Studying animal personalities can be a daunting and humongous task as there are many species, and defining their personalities can seem unachievable. Some scientists claim that not all species exhibit a personality, and the requirements for an animal to be given a personality are unclear. Studies of animal personalities have become increasingly popular recently. This development is closely related to a recent trend in ecology, behavior, and evolutionary biology that emphasizes how individuals differ from one another and focuses on the reasons, effects, and mechanisms underlying these differences. The best way to understand personality traits is as dispositions, which can be operationally described in particular sets of behaviors.

Examining animal behavior to understand personality

In empirical studies of animal personalities, behaviors are the different types of acts that animals exhibit and are seen, noted, quantified, categorized, or scored. Examples include ‘responding to threat by a predator, and ‘approaching an unknown object.’ Further, there are behavioral types that refer to subtypes of behavior, for instance, fast reflexes when a predator approaches.

Big five-factor model and animal personality

The big give factor traits for humans include −

openness to experience,



agreeableness, and


The model identifies personality traits at their most general degree of abstraction. It can be challenging to standardize the five-factor model’s application to animals because the assessment of personality using this model frequently uses self-reported data for humans. Naturally, not all animals exhibit the same breadth of personality as people, and the animal’s personality takes on the characteristics that are exclusive to its kind. Similarly, a species may be more likely than others to display one type of personality. The three personality characteristics that are most frequently observed in measured animals are neuroticism, agreeableness, and extraversion. Chimpanzees, for instance, show these traits.

Cross-species comparison of animal personalities

Animal cognitive and neurological adaptations have been studied through comparison. Identification of adaptations can be made by comparing closely related species that differ in a cognitive or neural characteristic with distantly related species that share the same cognitive or neural characteristic. A cross-species comparison gives three patterns to provide a framework to study psychological adaptations in humans and animals. Firstly, it identifies that specialized and generalized cognitive capacities exist, and secondly, it identifies that evolution has led to a change in the size of the brain. An experiment conducted to understand the similarities or differences in the judgments of humans and dogs found that dogs’ evaluations were just as reliable as human judgments. These results support the evolutionary continuity theory and point to a crucial conclusion often ignored by experts. This shows that personality differences do exist and can be studied.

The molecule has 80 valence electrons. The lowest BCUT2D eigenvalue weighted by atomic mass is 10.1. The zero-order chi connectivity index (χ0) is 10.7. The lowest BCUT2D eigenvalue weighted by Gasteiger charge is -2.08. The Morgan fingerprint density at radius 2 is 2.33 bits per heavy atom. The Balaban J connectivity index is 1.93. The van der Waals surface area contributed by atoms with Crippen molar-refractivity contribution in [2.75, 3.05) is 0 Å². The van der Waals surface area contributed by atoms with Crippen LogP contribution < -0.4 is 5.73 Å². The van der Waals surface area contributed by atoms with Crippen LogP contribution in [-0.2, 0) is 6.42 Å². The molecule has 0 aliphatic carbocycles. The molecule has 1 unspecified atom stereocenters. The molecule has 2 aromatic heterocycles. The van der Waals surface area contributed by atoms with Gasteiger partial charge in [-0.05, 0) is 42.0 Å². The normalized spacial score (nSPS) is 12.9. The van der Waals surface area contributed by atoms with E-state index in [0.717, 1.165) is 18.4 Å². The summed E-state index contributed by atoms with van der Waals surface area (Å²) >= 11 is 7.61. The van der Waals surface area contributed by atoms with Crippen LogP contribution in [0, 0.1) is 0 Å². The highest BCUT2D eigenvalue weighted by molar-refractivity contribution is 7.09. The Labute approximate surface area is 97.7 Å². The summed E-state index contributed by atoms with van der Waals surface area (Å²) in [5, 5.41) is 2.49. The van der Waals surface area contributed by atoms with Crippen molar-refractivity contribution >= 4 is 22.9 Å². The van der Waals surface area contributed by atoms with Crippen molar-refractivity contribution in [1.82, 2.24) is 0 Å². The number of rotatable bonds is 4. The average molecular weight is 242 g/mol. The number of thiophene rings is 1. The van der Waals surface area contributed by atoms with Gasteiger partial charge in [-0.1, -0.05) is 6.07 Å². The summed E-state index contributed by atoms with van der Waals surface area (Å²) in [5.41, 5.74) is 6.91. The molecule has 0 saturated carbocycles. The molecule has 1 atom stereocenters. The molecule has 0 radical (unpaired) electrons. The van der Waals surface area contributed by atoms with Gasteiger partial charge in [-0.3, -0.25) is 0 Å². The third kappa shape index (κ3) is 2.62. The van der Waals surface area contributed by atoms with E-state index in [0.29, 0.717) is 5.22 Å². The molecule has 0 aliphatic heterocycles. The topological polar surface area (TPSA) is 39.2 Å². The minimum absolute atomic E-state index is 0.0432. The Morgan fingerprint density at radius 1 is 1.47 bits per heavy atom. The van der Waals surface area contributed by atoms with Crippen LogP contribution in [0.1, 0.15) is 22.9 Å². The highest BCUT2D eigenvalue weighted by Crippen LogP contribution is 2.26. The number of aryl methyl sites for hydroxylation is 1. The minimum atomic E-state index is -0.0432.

The study of animal personality has recently become a subject of interest for many experts who wish to understand more about the evolution and continuity of the species in an ecosystem. Additionally, a cross-species comparison helps in understanding similarities and differences between behaviors of different species. As complex as it is to study personality in humans, it is the same in studying animals too. Research on animals offers excellent chances to understand the dynamic interaction of biological, genetic, and environmental factors on personality. Furthermore, the current body of data supporting the existence of personality traits in mammals opens the door for both animal and personality researchers to integrate personality components in their research. As a result, benefitting both researches on animals as well as personality.

Q&A: How Can We Benchmark Engagement With Our Site?

Question: I wondered whether you might be able to point me in the direction of some info on web behaviour?

We’ve recently been looking at “drop off” rates for some of our online content and seeing if we can compare it with external sites to help gauge whether the behaviours we are seeing could be considered as “typical”.